Shifting to the UK education system has been a bit of an adjustment. I studied my first MA here a few years ago, so I was prepared for most of it. But some aspects have taken me by surprise. For starters, a different emphasis is placed on a Masters degree. In South Africa a Masters (in the Humanities and Social Sciences) is usually a 60 000 word dissertation undertaken solo over an intense one-year or two-year period – it’s something akin to the MPhil in the UK, I think. Although it doesn’t qualify one to get a permanent full-time job as a lecturer, at some institutions one may apply for a position with a Masters and the intention to undertake a PhD. Certainly it is not uncommon for Masters students to lecture parts of or entire modules. I lectured on contract for 2.5 years with my Masters degrees – I designed the course outlines, set essays and exams, held consultations… Perhaps it is because the number of MA students here is much higher, but teaching assistant opportunities are only afforded to 2nd year PhD students and above. I also think, perhaps, it has to do with the fact that in SA an Honours degree is something quite different: it is a 1-year postgraduate degree, much like a taught MA in the UK, and is a prerequisite for being accepted to any Masters program. A Masters, in the UK, is the next step up from undergraduate.

I’m certainly not complaining, though: I would hardly feel equipped to teach here at this stage! Just an observation. I’m thoroughly looking forward to auditing a few undergrad classes this term to understand how things are taught here.

It speaks to another adjustment, though.  Things are far more structured for postgraduate research. Which is fantastic – I enjoy structure. It’s easy to slip into the illusion of having time when it comes to a PhD, I think. Each term here has set research goals: this first term (September – January) had the goal of writing my research outline, which frames exactly what I’ll be doing over the next 3 years. This coming term has the goal of completing a research paper, which will effectively be a draft chapter. Each supervision requires me to type up a report, which is kept on file for future reference. There is an incredible amount of researcher support and development, and a strong network of postgraduate researchers.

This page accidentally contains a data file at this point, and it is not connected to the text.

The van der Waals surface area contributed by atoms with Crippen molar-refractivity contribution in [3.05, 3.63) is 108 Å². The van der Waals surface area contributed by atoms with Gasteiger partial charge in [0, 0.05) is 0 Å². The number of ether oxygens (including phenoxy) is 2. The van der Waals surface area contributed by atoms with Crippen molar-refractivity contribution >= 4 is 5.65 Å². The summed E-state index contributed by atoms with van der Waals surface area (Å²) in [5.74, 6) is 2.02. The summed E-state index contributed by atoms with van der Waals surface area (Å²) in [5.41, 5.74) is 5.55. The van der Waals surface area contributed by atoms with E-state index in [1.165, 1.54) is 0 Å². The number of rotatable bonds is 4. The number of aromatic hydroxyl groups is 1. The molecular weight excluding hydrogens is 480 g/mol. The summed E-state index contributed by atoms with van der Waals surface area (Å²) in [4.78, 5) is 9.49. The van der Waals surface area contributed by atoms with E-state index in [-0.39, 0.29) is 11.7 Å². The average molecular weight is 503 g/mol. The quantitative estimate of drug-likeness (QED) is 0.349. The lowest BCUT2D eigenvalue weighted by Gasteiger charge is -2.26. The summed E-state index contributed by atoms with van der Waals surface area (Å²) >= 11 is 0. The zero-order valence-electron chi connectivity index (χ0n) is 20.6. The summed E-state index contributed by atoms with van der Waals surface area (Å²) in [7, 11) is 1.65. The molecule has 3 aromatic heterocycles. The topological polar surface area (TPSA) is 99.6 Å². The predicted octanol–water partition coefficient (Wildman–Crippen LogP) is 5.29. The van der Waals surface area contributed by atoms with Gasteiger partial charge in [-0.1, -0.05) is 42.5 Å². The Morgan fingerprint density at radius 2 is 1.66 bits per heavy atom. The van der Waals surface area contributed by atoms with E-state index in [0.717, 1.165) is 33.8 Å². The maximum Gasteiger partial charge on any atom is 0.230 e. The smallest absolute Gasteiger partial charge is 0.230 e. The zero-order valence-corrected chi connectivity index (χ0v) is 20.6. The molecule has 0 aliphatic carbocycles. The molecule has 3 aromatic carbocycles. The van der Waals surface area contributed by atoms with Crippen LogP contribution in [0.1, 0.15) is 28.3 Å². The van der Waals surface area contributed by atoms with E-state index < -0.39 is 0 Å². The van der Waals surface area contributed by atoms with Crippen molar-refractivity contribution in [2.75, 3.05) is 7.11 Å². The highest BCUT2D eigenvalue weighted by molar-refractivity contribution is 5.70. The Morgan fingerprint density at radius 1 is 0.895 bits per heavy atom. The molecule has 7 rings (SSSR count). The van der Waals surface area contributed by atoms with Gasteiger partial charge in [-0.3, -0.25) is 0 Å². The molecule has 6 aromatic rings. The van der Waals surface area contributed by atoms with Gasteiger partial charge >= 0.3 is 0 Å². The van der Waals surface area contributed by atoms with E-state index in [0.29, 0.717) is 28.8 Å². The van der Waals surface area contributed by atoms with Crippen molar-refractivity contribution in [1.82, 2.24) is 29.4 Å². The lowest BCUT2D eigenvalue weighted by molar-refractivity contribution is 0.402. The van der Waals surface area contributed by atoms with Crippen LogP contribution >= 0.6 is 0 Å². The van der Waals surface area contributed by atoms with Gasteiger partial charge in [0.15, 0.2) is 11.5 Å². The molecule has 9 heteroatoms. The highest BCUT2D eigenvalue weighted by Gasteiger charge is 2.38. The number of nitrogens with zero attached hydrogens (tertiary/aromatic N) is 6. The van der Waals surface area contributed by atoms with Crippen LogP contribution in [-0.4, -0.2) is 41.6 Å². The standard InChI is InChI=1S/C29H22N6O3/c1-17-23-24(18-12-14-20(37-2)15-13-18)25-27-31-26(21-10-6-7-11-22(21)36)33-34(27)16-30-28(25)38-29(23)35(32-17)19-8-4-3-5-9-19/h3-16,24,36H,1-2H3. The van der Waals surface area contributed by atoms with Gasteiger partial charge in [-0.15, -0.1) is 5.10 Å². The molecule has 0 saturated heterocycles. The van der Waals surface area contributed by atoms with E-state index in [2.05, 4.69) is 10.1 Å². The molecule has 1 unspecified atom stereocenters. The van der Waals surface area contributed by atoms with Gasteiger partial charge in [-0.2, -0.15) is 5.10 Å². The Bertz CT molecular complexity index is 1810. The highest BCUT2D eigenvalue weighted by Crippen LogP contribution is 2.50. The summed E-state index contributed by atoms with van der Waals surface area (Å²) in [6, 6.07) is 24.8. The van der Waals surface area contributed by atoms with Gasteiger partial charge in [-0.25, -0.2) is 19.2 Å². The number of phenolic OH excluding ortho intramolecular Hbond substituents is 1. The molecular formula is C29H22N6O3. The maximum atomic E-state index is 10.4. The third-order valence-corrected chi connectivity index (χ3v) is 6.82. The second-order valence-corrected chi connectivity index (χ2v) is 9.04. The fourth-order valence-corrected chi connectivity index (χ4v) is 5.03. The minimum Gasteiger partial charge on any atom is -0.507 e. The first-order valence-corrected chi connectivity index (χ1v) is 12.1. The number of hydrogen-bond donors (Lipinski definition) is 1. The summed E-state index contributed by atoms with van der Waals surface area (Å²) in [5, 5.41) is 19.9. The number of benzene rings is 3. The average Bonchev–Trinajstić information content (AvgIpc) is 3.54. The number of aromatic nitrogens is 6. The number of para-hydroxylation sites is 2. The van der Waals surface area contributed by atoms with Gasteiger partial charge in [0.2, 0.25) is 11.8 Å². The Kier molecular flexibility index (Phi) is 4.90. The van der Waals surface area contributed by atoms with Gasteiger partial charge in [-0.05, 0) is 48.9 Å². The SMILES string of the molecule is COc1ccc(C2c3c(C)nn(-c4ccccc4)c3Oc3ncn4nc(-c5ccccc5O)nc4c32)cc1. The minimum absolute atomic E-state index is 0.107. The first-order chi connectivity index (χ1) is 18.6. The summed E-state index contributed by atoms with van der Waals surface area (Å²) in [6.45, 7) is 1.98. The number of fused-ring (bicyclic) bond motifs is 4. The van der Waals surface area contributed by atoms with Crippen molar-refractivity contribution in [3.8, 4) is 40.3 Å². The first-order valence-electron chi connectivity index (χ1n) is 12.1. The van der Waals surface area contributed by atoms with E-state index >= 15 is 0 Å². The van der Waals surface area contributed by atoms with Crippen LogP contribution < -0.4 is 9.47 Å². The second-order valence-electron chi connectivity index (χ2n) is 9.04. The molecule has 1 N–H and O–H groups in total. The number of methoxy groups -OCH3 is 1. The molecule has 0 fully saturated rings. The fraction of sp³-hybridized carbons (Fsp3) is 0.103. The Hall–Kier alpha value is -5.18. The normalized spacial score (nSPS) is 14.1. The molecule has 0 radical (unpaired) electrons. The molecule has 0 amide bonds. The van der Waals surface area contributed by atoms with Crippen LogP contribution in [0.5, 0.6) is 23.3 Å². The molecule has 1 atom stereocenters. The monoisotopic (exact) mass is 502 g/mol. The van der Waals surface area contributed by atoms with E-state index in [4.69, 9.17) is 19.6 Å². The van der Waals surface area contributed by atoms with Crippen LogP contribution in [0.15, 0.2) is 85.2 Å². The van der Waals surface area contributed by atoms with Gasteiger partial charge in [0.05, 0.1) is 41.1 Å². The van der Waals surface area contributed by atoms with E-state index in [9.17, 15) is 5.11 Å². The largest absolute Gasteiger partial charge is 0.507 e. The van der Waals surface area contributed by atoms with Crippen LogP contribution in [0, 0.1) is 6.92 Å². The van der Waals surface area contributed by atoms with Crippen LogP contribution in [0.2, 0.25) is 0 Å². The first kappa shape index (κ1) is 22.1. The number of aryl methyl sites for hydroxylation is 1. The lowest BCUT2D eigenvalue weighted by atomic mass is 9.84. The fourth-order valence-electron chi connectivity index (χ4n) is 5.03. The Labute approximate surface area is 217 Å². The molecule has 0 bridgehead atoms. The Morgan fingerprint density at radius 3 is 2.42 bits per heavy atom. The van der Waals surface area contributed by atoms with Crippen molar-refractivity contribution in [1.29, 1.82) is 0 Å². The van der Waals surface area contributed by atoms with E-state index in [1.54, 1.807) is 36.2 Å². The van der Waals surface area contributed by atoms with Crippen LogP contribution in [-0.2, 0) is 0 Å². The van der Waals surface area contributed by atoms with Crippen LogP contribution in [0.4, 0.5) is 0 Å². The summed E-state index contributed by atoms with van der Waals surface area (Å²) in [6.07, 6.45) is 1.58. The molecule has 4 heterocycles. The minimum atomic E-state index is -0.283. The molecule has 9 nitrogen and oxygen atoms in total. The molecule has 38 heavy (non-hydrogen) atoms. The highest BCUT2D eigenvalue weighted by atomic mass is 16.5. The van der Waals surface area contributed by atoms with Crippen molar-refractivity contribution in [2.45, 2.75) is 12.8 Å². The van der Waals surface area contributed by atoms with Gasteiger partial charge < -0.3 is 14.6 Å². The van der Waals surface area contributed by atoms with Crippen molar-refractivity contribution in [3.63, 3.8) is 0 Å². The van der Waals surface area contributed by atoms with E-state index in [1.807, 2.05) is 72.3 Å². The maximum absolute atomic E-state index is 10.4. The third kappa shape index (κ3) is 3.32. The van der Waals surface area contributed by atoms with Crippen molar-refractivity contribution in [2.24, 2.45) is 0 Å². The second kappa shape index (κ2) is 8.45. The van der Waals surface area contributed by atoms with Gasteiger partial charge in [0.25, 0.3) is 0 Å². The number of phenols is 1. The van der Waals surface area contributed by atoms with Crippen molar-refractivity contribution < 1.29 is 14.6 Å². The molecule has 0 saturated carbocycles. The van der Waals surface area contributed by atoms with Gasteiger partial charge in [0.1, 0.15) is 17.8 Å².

Looking out of Silverstone Building

Looking out of Silverstone Building

Although I do not doubt that there will be stressful moments, and that there will be moments when I want to throw my computer out the window, I am going to try and refuse to allow myself to buy into the culture of being stressed as a PhD student. My very wise friend and role-model, Elizabeth Mills, shared this little tip. Everyone knows that the process is stressful at times, but at the same time I know what I’ve signed up for, and I enjoy the work, and am passionate about the social implications of my research. Being stressed at certain times and constantly performing stress, consciously or unconsciously, are two very different things. One acknowledges moments of difficulty to be overcome, the other speaks to a constant state of rush and anxiety which risks eliminating any joy that may be experienced in the actual process. So while there were moments of pressure this last term, I haven’t felt “so, so stressed”, like some of my friends.

Of course this is thanks, in large part, to having two fantastic supervisors: Dr Sharif Mowlabocus and Dr Paul Boyce.

This decision to not buy into stress culture sometimes makes me feel as if I’m doing something wrong: am I not working hard enough? Am I not intelligent enough to realise how difficult this is? Am I missing something? It takes a moment to stop myself and pause and remind myself that it’s okay to enjoy the work and to thrive under the pressure. Sure, I’m just starting, but I’m going to try to hang onto this attitude.